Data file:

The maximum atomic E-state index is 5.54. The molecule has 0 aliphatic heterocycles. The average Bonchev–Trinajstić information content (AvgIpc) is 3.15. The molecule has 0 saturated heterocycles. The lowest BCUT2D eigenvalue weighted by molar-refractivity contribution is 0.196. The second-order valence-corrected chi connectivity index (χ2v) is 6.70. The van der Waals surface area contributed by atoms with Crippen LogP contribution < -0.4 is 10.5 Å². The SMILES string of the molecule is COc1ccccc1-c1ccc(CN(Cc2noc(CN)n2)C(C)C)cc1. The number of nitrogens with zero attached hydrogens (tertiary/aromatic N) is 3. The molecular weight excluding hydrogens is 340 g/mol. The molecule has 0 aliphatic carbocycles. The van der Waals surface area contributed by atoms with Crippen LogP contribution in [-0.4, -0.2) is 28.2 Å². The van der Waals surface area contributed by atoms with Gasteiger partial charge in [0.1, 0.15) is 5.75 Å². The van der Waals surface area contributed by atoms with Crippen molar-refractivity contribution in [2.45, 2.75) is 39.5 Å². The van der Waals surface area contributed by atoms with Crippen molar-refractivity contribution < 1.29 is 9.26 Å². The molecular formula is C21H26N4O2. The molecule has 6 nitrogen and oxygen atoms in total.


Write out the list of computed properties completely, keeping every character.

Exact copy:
The maximum atomic E-state index is 5.54. The molecule has 0 aliphatic heterocycles. The average Bonchev–Trinajstić information content (AvgIpc) is 3.15. The molecule has 0 saturated heterocycles. The lowest BCUT2D eigenvalue weighted by molar-refractivity contribution is 0.196. The second-order valence-corrected chi connectivity index (χ2v) is 6.70. The van der Waals surface area contributed by atoms with Crippen LogP contribution < -0.4 is 10.5 Å². The SMILES string of the molecule is COc1ccccc1-c1ccc(CN(Cc2noc(CN)n2)C(C)C)cc1. The number of nitrogens with zero attached hydrogens (tertiary/aromatic N) is 3. The molecular weight excluding hydrogens is 340 g/mol. The molecule has 0 aliphatic carbocycles. The van der Waals surface area contributed by atoms with Crippen LogP contribution in [-0.4, -0.2) is 28.2 Å². The van der Waals surface area contributed by atoms with Gasteiger partial charge in [0.1, 0.15) is 5.75 Å². The van der Waals surface area contributed by atoms with Crippen molar-refractivity contribution in [2.45, 2.75) is 39.5 Å². The van der Waals surface area contributed by atoms with Crippen molar-refractivity contribution < 1.29 is 9.26 Å². The molecular formula is C21H26N4O2. The molecule has 6 nitrogen and oxygen atoms in total.